The Babylon Bus Tour is pulling into San Luis Obispo with Stephen Marley at the helm!
Although this man comes from a reggae family, his hip-hop infused dancehall game is strong, and he blends reggae with soul, hip-hop, and electronic beats.
- Photo Courtesy Of Stephen Marley
- HIP-HOP REGGAE Stephen Marley and his Babylon Bus Tour will flow into the Fremont Theater on Sept. 7.
Stephen started his career as a 6-year-old, singing, dancing, and playing percussion with the rest of the little Marley clan in The Melody Makers. Their first single, "Children Playing in the Streets," was—of course—produced by his father Bob Marley and released in 1979.
The eight-time Grammy winning musician and producer founded Ghetto Youths International with his brother Ziggy Marley in 1993 as a way of controlling their own music and helping up-and-coming artists. Stephen spent those early years as a producer, helping his brothers Ziggy and Damian Marley release albums. Stephen released his first solo effort, Mind Control, in 2007, which won a Grammy for Best Reggae Album that year. In 2011, Stephen released his third solo album, The Revelation, Pt. 1: The Root of Life, and his fourth in 2016, Revelation Part II: The Fruit of Life.
Babylon will drop the hip-hop-backed rhythmic reggae mic on Saturday, Sept. 7, when Stephen Marley hits the Fremont Theater stage (doors at 7 p.m.; all ages; $40.21 at Boo Boo's and fremontslo.com).
Numbskull and Good Medicine Presents
- Photo Courtesy Of Tim Bluhm
- ROOTSY Tim Bluhm, who fronts the Mother Hips, is flying solo at Presqu'ile Winery on Sept. 10.
Mother Hips frontman Tim Bluhm plays the Presqu'ile Winery in Santa Maria on Tuesday, Sept. 10 (7 p.m.; 21-and-older; $17.50 presale at Boo Boo's and ticketfly.com or $20 at the door). As the primary guitarist and singer for The Mother Hips, Bluhm's been rocking rootsy tunes on Central Coast stages for a while now. In that time, he's released a slew of his own solo and collaborative projects, toured with Nicki Bluhm and The Gramblers, teamed up with The Grateful Dead's Mickey Hart and Bill Kreutzmann, opened up Mission Bells Studio, and started a music festival in Big Sur called Hipnic.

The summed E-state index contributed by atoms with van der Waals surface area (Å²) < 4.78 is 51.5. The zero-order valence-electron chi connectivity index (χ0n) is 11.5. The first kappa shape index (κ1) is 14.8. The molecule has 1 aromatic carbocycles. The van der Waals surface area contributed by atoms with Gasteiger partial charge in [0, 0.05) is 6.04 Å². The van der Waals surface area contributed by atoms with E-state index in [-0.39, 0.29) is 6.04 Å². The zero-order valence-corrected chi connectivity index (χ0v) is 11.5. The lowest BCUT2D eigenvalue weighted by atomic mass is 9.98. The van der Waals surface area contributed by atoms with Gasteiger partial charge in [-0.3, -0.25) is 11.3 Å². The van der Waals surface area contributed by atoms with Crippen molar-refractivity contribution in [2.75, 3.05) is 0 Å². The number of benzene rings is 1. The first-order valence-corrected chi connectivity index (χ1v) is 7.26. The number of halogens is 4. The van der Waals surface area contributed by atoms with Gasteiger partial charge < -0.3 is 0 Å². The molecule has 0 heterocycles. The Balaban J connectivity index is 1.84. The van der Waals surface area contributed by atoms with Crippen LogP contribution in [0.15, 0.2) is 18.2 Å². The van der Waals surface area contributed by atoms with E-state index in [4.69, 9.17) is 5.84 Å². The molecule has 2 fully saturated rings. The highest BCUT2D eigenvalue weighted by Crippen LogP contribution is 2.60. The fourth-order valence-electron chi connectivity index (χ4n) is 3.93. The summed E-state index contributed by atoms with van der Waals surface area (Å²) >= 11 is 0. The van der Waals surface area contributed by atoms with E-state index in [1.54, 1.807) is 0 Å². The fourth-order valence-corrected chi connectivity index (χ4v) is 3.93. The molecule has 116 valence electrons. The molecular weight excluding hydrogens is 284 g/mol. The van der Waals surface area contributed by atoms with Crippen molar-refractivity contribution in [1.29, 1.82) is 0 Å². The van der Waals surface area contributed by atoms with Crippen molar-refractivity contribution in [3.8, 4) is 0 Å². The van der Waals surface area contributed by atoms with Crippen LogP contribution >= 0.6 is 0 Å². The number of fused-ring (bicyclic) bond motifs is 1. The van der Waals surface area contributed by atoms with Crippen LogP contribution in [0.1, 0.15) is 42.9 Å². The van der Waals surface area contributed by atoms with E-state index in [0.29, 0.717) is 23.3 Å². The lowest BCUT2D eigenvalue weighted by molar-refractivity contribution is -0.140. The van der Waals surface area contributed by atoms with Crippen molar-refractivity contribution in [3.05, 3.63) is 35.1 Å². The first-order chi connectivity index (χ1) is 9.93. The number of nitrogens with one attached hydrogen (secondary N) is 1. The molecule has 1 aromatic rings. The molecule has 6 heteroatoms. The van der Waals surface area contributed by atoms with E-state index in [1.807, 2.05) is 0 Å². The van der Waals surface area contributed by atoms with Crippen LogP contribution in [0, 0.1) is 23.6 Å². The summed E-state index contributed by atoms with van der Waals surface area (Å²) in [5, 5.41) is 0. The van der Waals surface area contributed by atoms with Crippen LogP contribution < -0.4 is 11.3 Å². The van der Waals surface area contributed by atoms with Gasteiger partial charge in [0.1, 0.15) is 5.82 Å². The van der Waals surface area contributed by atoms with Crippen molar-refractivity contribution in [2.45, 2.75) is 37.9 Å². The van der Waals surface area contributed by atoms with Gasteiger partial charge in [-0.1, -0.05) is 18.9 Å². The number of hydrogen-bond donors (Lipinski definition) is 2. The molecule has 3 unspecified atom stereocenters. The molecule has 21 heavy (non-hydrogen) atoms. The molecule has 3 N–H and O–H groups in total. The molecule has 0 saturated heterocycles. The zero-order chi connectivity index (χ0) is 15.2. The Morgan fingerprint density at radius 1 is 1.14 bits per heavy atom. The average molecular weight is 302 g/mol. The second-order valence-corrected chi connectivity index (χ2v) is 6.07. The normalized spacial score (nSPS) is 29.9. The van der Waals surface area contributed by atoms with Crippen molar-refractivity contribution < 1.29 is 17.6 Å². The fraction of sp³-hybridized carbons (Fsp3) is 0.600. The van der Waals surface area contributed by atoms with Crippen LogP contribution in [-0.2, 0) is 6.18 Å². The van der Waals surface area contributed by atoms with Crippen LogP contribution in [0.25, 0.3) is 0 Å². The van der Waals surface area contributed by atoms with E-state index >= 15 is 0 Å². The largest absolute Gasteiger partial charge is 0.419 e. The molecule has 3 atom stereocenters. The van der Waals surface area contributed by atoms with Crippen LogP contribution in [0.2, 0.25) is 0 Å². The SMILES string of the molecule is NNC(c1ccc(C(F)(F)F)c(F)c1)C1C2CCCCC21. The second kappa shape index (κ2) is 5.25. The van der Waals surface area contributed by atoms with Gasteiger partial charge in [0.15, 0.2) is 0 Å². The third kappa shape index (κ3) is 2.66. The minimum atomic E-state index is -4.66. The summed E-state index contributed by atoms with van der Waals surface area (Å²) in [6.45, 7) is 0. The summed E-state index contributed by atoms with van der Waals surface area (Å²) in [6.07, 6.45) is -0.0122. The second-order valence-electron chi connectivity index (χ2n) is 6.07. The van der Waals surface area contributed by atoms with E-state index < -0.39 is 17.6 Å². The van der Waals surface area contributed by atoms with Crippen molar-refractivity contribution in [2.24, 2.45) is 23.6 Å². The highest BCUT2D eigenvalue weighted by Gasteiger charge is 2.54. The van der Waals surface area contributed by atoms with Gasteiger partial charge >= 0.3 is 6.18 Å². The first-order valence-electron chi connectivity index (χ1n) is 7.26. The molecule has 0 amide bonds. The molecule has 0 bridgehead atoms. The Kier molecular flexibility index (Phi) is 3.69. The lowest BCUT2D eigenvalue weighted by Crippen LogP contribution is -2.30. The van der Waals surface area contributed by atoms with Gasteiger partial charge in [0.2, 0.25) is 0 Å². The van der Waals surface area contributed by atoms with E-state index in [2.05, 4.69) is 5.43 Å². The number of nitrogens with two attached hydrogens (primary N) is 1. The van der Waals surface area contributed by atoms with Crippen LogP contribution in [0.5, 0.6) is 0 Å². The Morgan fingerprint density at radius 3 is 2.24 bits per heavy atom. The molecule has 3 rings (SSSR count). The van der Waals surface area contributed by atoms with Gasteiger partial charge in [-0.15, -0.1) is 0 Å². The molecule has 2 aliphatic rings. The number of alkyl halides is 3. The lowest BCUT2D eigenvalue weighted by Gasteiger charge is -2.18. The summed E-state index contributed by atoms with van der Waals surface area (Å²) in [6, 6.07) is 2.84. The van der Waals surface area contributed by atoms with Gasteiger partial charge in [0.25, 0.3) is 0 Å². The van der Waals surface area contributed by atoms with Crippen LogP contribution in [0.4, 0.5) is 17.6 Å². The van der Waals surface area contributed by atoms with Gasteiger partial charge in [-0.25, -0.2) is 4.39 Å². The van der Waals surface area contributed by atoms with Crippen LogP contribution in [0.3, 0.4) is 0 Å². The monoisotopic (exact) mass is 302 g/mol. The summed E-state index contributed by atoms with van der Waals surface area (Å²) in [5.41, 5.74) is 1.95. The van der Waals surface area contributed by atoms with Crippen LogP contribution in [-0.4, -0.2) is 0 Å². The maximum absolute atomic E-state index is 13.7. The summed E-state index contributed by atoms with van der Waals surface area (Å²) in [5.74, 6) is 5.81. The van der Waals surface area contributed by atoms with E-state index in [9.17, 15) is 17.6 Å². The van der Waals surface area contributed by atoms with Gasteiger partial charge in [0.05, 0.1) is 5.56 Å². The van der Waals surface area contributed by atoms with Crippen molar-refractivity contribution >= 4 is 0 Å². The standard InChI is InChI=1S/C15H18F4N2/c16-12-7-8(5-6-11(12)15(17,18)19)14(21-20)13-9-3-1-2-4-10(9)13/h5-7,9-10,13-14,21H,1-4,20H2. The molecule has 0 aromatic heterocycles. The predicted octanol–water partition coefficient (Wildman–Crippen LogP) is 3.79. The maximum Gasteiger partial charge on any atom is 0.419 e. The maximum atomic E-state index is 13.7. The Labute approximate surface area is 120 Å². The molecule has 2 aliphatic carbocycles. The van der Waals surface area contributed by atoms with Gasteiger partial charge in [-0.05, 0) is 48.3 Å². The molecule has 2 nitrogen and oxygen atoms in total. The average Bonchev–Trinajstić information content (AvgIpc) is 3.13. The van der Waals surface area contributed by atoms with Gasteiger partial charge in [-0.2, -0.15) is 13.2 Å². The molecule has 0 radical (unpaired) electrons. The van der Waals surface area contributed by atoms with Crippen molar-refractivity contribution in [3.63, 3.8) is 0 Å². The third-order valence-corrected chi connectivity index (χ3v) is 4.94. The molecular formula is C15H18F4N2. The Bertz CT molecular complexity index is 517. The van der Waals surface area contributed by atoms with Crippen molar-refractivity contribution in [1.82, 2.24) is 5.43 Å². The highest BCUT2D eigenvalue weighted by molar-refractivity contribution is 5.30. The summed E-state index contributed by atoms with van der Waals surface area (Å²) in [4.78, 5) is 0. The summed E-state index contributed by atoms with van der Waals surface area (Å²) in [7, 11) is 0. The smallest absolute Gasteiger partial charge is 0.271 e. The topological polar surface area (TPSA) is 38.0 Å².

Bluhm cut a new record of his own at the Cash Cabin in Nashville after a speed-flying (like paragliding, but faster and more dangerous) accident landed him in the hospital.
"It changed my outlook on life, and it changed my whole self-image," Bluhm said in press materials. "It was a humbling thing to be physically incapacitated like that, and it was a reminder of just how fragile we all are. I'm more grateful than ever to be alive right now."
With Dave Schools of Widespread Panic in the producer's chair and a group of music veterans who joined Bluhm to record the album, Sorta Survivin' will be released in 2019.
- Photo Courtesy Of Junior Brown
- GUIT-STEEL Junior Brown brings his original country and original double-necked guitar into The Siren on Sept. 12.
American original Junior Brown is so original, he created his own guitar! Calling it the "guit-steel," the double-necked instrument was built by Michael Stevens of Stevens Electric Instruments. A combination of a standard guitar and a steel guitar, the creation enables Junior to seamlessly switch guitars in the middle of his songs. I've gotta say, that's talent!
Junior is country at heart, and he spent much of the late 1960s and '70s playing small clubs and honky-tonks across the Southwest.
"I did so many years of that, night after night, four sets a night, 15-minute breaks; I mean after that, you've gotta get good or you gotta get out," he said in press materials.
He released his latest album, Deep In the Heart of Me, with Tanya Rae Brown in 2018.
You can't get more heartbreakingly old-school country than "So Close Yet So Far Away": "We survive the storms of life in all kinds of weather/ And we're as close as two sweethearts could be/ But we're a husband and wife who can't be together/ When there's a thousand miles distance between you and me."
Junior Brown brings his guit-steel to Morro Bay's The Siren on Thursday, Sept. 12 (7 p.m.; all ages; $25 presale at Boo Boo's and ticketfly.com or $30 at the door).
The SLO Brew Rock
As I mentioned last week, California Roots Presents brings New Zealand roots reggae ambassadors Katchafire to SLO Brew Rock on Thursday, Sept. 5 (8 p.m.; 18-and-older; $21 at slobrew.com).
You can bounce, hop, and weave a little to the all-Maori reggae band, which "didn't come from privilege, they didn't have famous parents; they were ruff 'n' tumble youths who had their lives changed by reggae music who have grown into humble husbands and fathers still finding joy spreading the love all over the world," according to the bio on Katchafire's website.